Latest approvals pave way for Plymouth Rubber project

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The new road through the Plymouth Rubber development will connect Revere and Neponset streets. (Jay Turner photo)

The new road through the Plymouth Rubber development will connect Revere and Neponset streets. (Jay Turner photo)

Nearly two and a half years since the landmark special town meeting vote and following a second major site plan review process, it finally appears to be ‘go time’ for the Plymouth Rubber redevelopment project and Paul Revere Heritage Site.

With much of the planning and prep work now complete — including demolition of old structures, environmental remediation, and clearing of the adjacent diversion channel — both the developer and the town are ready to move forward and are poised to make some real headway on the site in the coming weeks and months.

Among the items on the horizon are construction of a new main road through the property spanning from Revere to Neponset streets, ending with a new four-way intersection across from Norfolk Street; construction of a steel truss bridge over the diversion channel; completion of a town common; and the start of residential construction for some of the 180 condominium and rental units that have been approved to date. (An additional 90 for-sale units, located at the northern end of the property, will be part of a future site plan application.)

Bernie Plante of Canton Holdings LLC said much of this work should be completed or at least underway by this spring, with the immediate focus being placed on the public green space. He added that they are currently in the permitting process for the bridge with the state Department of Transportation and Army Corps of Engineers and estimated they could have a permit in hand within 90 to 120 days.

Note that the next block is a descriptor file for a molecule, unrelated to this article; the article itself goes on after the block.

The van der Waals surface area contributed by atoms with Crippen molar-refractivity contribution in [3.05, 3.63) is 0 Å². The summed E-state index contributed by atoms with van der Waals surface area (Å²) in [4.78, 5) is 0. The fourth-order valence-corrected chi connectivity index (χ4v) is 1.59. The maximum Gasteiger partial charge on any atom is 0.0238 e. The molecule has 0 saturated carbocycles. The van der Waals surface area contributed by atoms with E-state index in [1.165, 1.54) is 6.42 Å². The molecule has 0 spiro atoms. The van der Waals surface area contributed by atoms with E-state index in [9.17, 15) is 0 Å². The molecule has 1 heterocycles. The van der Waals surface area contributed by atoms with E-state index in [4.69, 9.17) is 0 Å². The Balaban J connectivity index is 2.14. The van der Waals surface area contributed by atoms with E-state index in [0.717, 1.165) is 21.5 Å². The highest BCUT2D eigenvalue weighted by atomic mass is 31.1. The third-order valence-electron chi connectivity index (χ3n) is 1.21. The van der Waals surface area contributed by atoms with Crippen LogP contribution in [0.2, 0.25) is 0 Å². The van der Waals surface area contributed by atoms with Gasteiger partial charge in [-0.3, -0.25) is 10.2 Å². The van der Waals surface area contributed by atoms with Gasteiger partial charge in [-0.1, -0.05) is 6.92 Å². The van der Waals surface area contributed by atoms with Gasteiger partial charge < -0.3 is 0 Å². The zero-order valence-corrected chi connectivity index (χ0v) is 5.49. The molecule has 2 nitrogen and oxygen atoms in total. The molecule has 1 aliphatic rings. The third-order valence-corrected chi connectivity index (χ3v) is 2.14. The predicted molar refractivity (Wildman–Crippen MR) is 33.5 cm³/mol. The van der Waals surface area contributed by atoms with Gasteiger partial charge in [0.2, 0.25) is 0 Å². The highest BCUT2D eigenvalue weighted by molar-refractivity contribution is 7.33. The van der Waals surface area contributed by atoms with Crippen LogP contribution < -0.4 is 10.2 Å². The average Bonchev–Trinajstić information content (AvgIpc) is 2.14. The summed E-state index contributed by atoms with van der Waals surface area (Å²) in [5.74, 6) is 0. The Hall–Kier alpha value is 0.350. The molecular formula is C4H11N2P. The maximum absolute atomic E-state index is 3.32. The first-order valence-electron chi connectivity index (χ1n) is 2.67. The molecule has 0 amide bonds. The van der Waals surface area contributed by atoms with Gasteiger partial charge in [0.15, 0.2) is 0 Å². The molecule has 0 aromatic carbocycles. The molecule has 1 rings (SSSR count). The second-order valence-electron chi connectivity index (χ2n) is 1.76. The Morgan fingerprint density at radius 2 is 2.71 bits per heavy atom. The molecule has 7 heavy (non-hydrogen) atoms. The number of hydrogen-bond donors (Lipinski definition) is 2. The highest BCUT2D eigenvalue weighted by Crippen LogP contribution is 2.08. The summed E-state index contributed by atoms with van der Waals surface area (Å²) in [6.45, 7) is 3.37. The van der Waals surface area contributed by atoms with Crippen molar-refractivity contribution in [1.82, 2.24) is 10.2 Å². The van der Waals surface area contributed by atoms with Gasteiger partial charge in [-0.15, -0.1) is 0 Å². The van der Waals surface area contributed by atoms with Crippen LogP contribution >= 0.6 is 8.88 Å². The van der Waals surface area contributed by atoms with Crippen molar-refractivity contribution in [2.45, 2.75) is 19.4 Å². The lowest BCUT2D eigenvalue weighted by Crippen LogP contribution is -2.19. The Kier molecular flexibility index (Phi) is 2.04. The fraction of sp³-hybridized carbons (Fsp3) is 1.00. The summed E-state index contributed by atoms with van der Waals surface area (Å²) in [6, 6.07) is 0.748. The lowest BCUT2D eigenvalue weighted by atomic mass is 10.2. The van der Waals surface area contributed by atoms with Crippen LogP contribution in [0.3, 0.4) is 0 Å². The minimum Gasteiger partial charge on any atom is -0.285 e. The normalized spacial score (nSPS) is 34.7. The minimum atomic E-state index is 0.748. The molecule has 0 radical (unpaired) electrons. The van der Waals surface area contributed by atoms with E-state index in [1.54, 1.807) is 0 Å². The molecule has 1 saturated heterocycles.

In the meantime, the Paul Revere Heritage Commission, led by former Selectman Victor Del Vecchio, is continuing its work on the public component of the project, which includes the town green as well as a planned museum/cultural center complex dedicated to the legacy of Canton’s most famed patriot.

Having already completed a market feasibility analysis and outlined their broad vision for the two historic structures on the property — the Revere copper rolling mill and barn — the commission is now in the process of finding a private restaurateur that would be willing to operate a theme restaurant on site. Additionally, the commission is exploring its options concerning a governance structure for the heritage site and will soon be soliciting public input regarding permitted and prohibited uses for the town green. The commission, through the Board of Selectmen, also plans to apply for Community Preservation Act (CPA) grant funds in order to install an irrigation system and electrical conduit for possible future lighting needs along the proposed river walk.

In terms of local permitting and review, project proponents had already secured approval for “phase one” of the project, which includes a good portion of the residential units along with a small commercial component; and they recently received a major boost when the Zoning Board of Appeals voted unanimously in late August to approve phases 2A and 2B, which consists of the road/bridge and Revere Heritage Park.

In issuing a special permit, however, the ZBA did insert one notable condition as it relates to the new road, which has been dubbed “Revolution Way.” Specifically, the board mandated that a fully signalized traffic light be installed at the new four-way intersection at Neponset and Norfolk streets within 90 days of the completion of the road and bridge.

Whereas the development agreement between the developer and the town had called for a signal to be installed only when certain conditions were met, the ZBA determined that the signal was non-negotiable, citing traffic and safety …

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avatar Posted by on Oct 13 2017. Filed under News, Town Government. Both comments and pings are currently closed.
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